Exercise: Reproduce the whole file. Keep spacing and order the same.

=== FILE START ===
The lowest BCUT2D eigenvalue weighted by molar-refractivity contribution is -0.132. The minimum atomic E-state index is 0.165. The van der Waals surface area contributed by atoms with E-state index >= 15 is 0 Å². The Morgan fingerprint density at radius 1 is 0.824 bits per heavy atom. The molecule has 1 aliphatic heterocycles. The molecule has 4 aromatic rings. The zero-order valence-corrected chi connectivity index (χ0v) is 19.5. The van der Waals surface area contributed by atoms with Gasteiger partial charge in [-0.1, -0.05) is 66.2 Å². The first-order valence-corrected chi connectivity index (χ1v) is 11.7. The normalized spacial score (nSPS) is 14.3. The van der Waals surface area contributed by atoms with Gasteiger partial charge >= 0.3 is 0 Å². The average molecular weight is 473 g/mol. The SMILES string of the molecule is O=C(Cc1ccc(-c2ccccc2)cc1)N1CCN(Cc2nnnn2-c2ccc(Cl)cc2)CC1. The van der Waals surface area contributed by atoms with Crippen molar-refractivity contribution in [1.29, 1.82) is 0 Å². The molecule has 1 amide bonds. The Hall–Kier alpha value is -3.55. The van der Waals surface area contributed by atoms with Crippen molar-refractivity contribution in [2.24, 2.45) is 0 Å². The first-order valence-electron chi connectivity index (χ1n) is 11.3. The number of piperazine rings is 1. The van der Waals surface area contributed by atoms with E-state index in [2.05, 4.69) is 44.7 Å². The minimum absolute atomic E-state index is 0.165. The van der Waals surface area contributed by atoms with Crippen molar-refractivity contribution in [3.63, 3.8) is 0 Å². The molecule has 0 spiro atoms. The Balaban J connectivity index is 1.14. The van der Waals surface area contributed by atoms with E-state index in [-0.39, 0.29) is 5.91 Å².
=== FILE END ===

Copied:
The lowest BCUT2D eigenvalue weighted by molar-refractivity contribution is -0.132. The minimum atomic E-state index is 0.165. The van der Waals surface area contributed by atoms with E-state index >= 15 is 0 Å². The Morgan fingerprint density at radius 1 is 0.824 bits per heavy atom. The molecule has 1 aliphatic heterocycles. The molecule has 4 aromatic rings. The zero-order valence-corrected chi connectivity index (χ0v) is 19.5. The van der Waals surface area contributed by atoms with Gasteiger partial charge in [-0.1, -0.05) is 66.2 Å². The first-order valence-corrected chi connectivity index (χ1v) is 11.7. The normalized spacial score (nSPS) is 14.3. The van der Waals surface area contributed by atoms with Gasteiger partial charge >= 0.3 is 0 Å². The average molecular weight is 473 g/mol. The SMILES string of the molecule is O=C(Cc1ccc(-c2ccccc2)cc1)N1CCN(Cc2nnnn2-c2ccc(Cl)cc2)CC1. The van der Waals surface area contributed by atoms with Crippen molar-refractivity contribution in [1.29, 1.82) is 0 Å². The molecule has 1 amide bonds. The Hall–Kier alpha value is -3.55. The van der Waals surface area contributed by atoms with Crippen molar-refractivity contribution in [2.24, 2.45) is 0 Å². The first-order valence-electron chi connectivity index (χ1n) is 11.3. The number of piperazine rings is 1. The van der Waals surface area contributed by atoms with E-state index in [2.05, 4.69) is 44.7 Å². The minimum absolute atomic E-state index is 0.165. The van der Waals surface area contributed by atoms with Crippen molar-refractivity contribution in [3.63, 3.8) is 0 Å². The molecule has 0 spiro atoms. The Balaban J connectivity index is 1.14. The van der Waals surface area contributed by atoms with E-state index in [-0.39, 0.29) is 5.91 Å².